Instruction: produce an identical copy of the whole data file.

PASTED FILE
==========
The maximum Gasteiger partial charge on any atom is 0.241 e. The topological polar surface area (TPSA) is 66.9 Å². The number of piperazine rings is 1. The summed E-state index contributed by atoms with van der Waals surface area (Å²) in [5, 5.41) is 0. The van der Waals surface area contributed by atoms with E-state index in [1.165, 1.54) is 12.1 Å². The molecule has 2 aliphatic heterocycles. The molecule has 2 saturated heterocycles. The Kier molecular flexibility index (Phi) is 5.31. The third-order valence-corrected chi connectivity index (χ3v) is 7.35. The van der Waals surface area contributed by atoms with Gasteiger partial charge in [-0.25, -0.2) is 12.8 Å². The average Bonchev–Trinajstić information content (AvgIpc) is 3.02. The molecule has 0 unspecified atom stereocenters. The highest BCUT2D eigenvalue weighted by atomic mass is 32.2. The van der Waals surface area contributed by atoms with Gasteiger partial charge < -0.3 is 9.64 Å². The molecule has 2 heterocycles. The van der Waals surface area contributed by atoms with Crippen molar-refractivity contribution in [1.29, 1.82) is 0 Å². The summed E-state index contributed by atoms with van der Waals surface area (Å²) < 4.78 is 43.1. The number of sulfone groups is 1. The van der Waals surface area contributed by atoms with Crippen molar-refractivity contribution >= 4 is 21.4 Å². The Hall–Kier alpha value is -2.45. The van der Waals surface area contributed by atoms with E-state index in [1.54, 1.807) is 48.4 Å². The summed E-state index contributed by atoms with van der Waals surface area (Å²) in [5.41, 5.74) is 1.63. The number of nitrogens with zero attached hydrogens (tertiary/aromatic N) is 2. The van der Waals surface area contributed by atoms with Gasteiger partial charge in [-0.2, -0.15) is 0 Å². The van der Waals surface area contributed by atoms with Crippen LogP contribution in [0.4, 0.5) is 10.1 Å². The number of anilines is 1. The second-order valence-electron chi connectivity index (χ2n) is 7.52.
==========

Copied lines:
The maximum Gasteiger partial charge on any atom is 0.241 e. The topological polar surface area (TPSA) is 66.9 Å². The number of piperazine rings is 1. The summed E-state index contributed by atoms with van der Waals surface area (Å²) in [5, 5.41) is 0. The van der Waals surface area contributed by atoms with E-state index in [1.165, 1.54) is 12.1 Å². The molecule has 2 aliphatic heterocycles. The molecule has 2 saturated heterocycles. The Kier molecular flexibility index (Phi) is 5.31. The third-order valence-corrected chi connectivity index (χ3v) is 7.35. The van der Waals surface area contributed by atoms with Gasteiger partial charge in [-0.25, -0.2) is 12.8 Å². The average Bonchev–Trinajstić information content (AvgIpc) is 3.02. The molecule has 0 unspecified atom stereocenters. The highest BCUT2D eigenvalue weighted by atomic mass is 32.2. The van der Waals surface area contributed by atoms with Gasteiger partial charge < -0.3 is 9.64 Å². The molecule has 2 heterocycles. The van der Waals surface area contributed by atoms with Crippen molar-refractivity contribution in [1.29, 1.82) is 0 Å². The summed E-state index contributed by atoms with van der Waals surface area (Å²) < 4.78 is 43.1. The number of sulfone groups is 1. The van der Waals surface area contributed by atoms with Crippen molar-refractivity contribution >= 4 is 21.4 Å². The Hall–Kier alpha value is -2.45. The van der Waals surface area contributed by atoms with E-state index in [1.54, 1.807) is 48.4 Å². The summed E-state index contributed by atoms with van der Waals surface area (Å²) in [5.41, 5.74) is 1.63. The number of nitrogens with zero attached hydrogens (tertiary/aromatic N) is 2. The van der Waals surface area contributed by atoms with Gasteiger partial charge in [-0.2, -0.15) is 0 Å². The van der Waals surface area contributed by atoms with Crippen LogP contribution in [0.4, 0.5) is 10.1 Å². The number of anilines is 1. The second-order valence-electron chi connectivity index (χ2n) is 7.52.